Recently I posted a prayer. It was in response to the events in Baltimore: a young black man was mortally injured while in police custody, citizens took to the streets, and on the day of the funeral, the protests turned violent. My prayer was for all: those who mourn, those who are injured, the protesters, the police. I prayed for a release from the sin of racism and our dependence on violence to solve our ills.
As so often happens, the word “racism” triggered angry responses. “How can you say ‘racism’ when we don’t even know what happened?” Let me try to explain. Racism is more than what is in the heart of an individual person at the moment of a particular act. Racism is the cumulative history of all those thoughts and acts. They add up to a pattern in which people of color are routinely and systematically treated differently than white people.
Unfair racial stereotypes have taken root in the hearts of people. They cause us to react to people differently—in stores, on the streets, in encounters between police and citizens. They even affect the way we describe violence and destruction of property. Young white men smashing windows, overturning cars, and battling police after a big athletic event are “revelers,” “out of control fans.” But a group of mostly African American youth who do similar things out of sorrow and rage that a young black man has died in police custody are dangerous “thugs.” The difference in the two descriptions is telling. Happy “revelers” whose youthful celebration “got a little out of hand” can be corrected and forgiven. “Dangerous thugs” present a much more ominous threat.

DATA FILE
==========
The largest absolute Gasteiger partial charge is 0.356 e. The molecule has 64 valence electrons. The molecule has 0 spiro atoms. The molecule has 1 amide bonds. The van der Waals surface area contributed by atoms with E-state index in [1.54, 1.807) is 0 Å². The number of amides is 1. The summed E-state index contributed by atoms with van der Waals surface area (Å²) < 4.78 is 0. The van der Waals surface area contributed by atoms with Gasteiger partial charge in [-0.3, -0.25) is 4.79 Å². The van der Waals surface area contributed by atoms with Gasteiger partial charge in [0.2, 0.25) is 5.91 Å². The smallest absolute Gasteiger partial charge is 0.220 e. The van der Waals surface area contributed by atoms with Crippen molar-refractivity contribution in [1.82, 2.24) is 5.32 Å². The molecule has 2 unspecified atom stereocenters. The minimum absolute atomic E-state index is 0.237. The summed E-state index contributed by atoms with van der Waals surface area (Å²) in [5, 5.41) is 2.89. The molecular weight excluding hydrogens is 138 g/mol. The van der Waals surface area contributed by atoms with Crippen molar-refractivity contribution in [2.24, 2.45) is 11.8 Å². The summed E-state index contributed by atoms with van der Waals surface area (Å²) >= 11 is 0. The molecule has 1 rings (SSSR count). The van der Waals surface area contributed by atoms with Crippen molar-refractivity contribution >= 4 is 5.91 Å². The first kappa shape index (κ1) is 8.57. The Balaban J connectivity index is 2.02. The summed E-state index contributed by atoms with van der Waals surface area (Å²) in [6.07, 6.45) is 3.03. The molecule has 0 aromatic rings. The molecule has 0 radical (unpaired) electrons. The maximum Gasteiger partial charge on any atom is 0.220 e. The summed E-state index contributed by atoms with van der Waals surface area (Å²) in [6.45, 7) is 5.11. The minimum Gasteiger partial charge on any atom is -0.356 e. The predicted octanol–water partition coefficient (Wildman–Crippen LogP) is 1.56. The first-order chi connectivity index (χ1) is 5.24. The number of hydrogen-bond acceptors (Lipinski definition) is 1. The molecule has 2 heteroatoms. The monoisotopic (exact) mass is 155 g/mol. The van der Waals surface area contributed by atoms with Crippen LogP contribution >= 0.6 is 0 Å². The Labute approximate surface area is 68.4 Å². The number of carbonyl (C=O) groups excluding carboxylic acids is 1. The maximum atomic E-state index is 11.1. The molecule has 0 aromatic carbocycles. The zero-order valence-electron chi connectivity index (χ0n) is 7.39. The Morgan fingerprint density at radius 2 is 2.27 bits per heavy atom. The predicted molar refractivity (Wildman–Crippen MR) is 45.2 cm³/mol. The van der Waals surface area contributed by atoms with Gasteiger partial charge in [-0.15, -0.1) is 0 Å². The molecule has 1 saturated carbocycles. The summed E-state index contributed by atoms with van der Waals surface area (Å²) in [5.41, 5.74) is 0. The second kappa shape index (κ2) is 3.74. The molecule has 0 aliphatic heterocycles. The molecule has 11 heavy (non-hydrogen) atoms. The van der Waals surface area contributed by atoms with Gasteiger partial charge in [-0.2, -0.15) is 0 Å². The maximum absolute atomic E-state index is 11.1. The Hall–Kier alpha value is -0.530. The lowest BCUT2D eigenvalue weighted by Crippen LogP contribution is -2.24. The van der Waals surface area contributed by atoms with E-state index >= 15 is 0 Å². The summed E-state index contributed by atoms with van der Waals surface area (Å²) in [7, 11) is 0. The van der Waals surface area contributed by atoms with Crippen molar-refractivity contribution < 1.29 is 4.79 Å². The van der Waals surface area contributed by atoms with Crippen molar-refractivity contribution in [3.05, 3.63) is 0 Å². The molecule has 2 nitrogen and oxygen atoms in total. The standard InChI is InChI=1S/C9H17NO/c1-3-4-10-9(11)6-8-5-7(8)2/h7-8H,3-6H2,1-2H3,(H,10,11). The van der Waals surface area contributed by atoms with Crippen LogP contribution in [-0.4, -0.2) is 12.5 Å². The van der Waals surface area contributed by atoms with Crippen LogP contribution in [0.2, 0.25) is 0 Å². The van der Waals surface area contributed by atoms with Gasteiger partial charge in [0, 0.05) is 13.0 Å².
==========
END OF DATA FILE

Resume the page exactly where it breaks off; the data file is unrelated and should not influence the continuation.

Racism is complicated, and has an individual aspect of prejudice. But even worse is the reality that generations of racist attitudes are now woven into our systems and institutions like poisonous threads, hurting us all. When our election laws begin again to systematically make it harder for African Americans to vote; when police forces protect and defend some people less than others and are not held accountable; when schools and jobs are routinely of lower quality in areas where people of color live; and when white people don’t know or care, then we have a system that perpetuates racism whether the people in it intend to be racist or not.
What happened to Freddie Gray didn’t just happen to him. According to Conor Friedersdorf in The Atlantic, Baltimore has paid out “almost $6 million in police brutality settlements in the course of a few years.” And it’s not only in Baltimore. Other cases are now familiar: Michael Brown, Eric Garner, Tamir Rice, Walter Scott, Eric Harris. Too many African Americans, especially boys and men, are shot by police: in the back, unarmed, after stops for minor violations. Until the justice system can demonstrate that it holds all people, black and white, police and civilian, equally accountable for their actions, we won’t be able to get beyond the reality that racism—systemic racism—is involved.
So I pray for release from racism at times like these. I pray for everybody: for the police—most of whom are courageous, well-meaning persons—who have to face the anger of the crowds, for protesters who have a lot to protest, for decision-makers who have the authority to bring reform. I pray for the grieving, the injured, the fearful. I pray that we all will find the courage to face the truth and do something about it.
To my white friends and colleagues, a good place to start is to listen to our friends who are people of color—really listen. Don’t justify. Don’t defend. Just listen to how our institutions work for or against our friends in their daily lives. And then join me in praying for a release from racism—in our hearts and in the institutions that perpetuate racism with or without us. Join me in advocating for transparency and accountability in those institutions—for all people.
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